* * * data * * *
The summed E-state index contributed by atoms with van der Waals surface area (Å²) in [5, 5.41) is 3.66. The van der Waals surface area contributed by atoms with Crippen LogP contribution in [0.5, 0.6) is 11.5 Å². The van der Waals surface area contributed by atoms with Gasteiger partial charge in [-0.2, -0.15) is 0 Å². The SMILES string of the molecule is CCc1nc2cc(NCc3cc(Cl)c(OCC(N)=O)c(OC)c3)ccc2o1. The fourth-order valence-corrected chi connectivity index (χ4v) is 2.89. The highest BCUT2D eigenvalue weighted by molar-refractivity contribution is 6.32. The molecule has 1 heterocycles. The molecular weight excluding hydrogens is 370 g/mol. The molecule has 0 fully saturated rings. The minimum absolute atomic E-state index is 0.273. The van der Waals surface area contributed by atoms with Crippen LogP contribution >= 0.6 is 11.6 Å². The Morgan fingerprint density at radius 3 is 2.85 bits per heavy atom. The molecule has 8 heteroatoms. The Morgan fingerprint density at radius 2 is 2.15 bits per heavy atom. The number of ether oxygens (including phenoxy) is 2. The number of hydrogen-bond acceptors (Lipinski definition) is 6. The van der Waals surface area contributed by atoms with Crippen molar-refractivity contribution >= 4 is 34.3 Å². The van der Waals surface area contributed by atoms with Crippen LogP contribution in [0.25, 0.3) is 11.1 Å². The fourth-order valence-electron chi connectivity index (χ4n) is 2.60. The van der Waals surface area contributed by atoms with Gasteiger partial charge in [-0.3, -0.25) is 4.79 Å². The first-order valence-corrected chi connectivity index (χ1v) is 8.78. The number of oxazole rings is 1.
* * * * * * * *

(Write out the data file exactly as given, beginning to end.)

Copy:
The summed E-state index contributed by atoms with van der Waals surface area (Å²) in [5, 5.41) is 3.66. The van der Waals surface area contributed by atoms with Crippen LogP contribution in [0.5, 0.6) is 11.5 Å². The van der Waals surface area contributed by atoms with Gasteiger partial charge in [-0.2, -0.15) is 0 Å². The SMILES string of the molecule is CCc1nc2cc(NCc3cc(Cl)c(OCC(N)=O)c(OC)c3)ccc2o1. The fourth-order valence-corrected chi connectivity index (χ4v) is 2.89. The highest BCUT2D eigenvalue weighted by molar-refractivity contribution is 6.32. The molecule has 1 heterocycles. The molecular weight excluding hydrogens is 370 g/mol. The molecule has 0 fully saturated rings. The minimum absolute atomic E-state index is 0.273. The van der Waals surface area contributed by atoms with Crippen LogP contribution >= 0.6 is 11.6 Å². The Morgan fingerprint density at radius 3 is 2.85 bits per heavy atom. The molecule has 8 heteroatoms. The Morgan fingerprint density at radius 2 is 2.15 bits per heavy atom. The number of ether oxygens (including phenoxy) is 2. The number of hydrogen-bond acceptors (Lipinski definition) is 6. The van der Waals surface area contributed by atoms with Crippen molar-refractivity contribution >= 4 is 34.3 Å². The van der Waals surface area contributed by atoms with Crippen LogP contribution in [0.25, 0.3) is 11.1 Å². The fourth-order valence-electron chi connectivity index (χ4n) is 2.60. The van der Waals surface area contributed by atoms with Gasteiger partial charge in [-0.3, -0.25) is 4.79 Å². The first-order valence-corrected chi connectivity index (χ1v) is 8.78. The number of oxazole rings is 1.